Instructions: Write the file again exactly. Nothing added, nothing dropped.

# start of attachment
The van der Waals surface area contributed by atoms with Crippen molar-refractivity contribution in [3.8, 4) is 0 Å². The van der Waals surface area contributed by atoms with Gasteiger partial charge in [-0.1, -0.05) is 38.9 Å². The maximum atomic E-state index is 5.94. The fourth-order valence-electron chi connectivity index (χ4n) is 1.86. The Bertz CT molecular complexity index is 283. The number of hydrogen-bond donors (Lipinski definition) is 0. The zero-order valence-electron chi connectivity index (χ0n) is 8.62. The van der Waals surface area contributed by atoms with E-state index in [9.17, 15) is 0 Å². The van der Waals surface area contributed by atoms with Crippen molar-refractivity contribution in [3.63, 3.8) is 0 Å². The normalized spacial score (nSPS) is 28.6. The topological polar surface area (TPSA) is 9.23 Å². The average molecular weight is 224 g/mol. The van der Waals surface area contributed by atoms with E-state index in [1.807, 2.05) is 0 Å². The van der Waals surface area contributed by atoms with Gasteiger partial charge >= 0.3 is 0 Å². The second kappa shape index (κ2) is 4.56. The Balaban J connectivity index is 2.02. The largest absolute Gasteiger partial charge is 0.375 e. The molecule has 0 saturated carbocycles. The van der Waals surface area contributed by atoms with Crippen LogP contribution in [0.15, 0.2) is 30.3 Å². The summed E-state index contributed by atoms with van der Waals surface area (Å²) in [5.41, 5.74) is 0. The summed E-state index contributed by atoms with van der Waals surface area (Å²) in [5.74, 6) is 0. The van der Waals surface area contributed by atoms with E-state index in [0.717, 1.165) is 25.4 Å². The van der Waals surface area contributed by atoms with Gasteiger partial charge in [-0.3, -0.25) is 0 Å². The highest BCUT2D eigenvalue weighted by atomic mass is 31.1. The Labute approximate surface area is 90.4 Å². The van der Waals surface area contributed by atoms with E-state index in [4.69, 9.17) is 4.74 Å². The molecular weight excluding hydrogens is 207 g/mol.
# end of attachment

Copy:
The van der Waals surface area contributed by atoms with Crippen molar-refractivity contribution in [3.8, 4) is 0 Å². The van der Waals surface area contributed by atoms with Gasteiger partial charge in [-0.1, -0.05) is 38.9 Å². The maximum atomic E-state index is 5.94. The fourth-order valence-electron chi connectivity index (χ4n) is 1.86. The Bertz CT molecular complexity index is 283. The number of hydrogen-bond donors (Lipinski definition) is 0. The zero-order valence-electron chi connectivity index (χ0n) is 8.62. The van der Waals surface area contributed by atoms with E-state index in [9.17, 15) is 0 Å². The van der Waals surface area contributed by atoms with Crippen molar-refractivity contribution in [3.63, 3.8) is 0 Å². The normalized spacial score (nSPS) is 28.6. The topological polar surface area (TPSA) is 9.23 Å². The average molecular weight is 224 g/mol. The van der Waals surface area contributed by atoms with E-state index in [1.807, 2.05) is 0 Å². The van der Waals surface area contributed by atoms with Gasteiger partial charge >= 0.3 is 0 Å². The second kappa shape index (κ2) is 4.56. The Balaban J connectivity index is 2.02. The largest absolute Gasteiger partial charge is 0.375 e. The molecule has 0 saturated carbocycles. The van der Waals surface area contributed by atoms with Crippen LogP contribution in [0.15, 0.2) is 30.3 Å². The summed E-state index contributed by atoms with van der Waals surface area (Å²) in [5.41, 5.74) is 0. The summed E-state index contributed by atoms with van der Waals surface area (Å²) in [5.74, 6) is 0. The van der Waals surface area contributed by atoms with E-state index in [0.717, 1.165) is 25.4 Å². The van der Waals surface area contributed by atoms with Gasteiger partial charge in [-0.3, -0.25) is 0 Å². The highest BCUT2D eigenvalue weighted by atomic mass is 31.1. The Labute approximate surface area is 90.4 Å². The van der Waals surface area contributed by atoms with E-state index in [4.69, 9.17) is 4.74 Å². The molecular weight excluding hydrogens is 207 g/mol.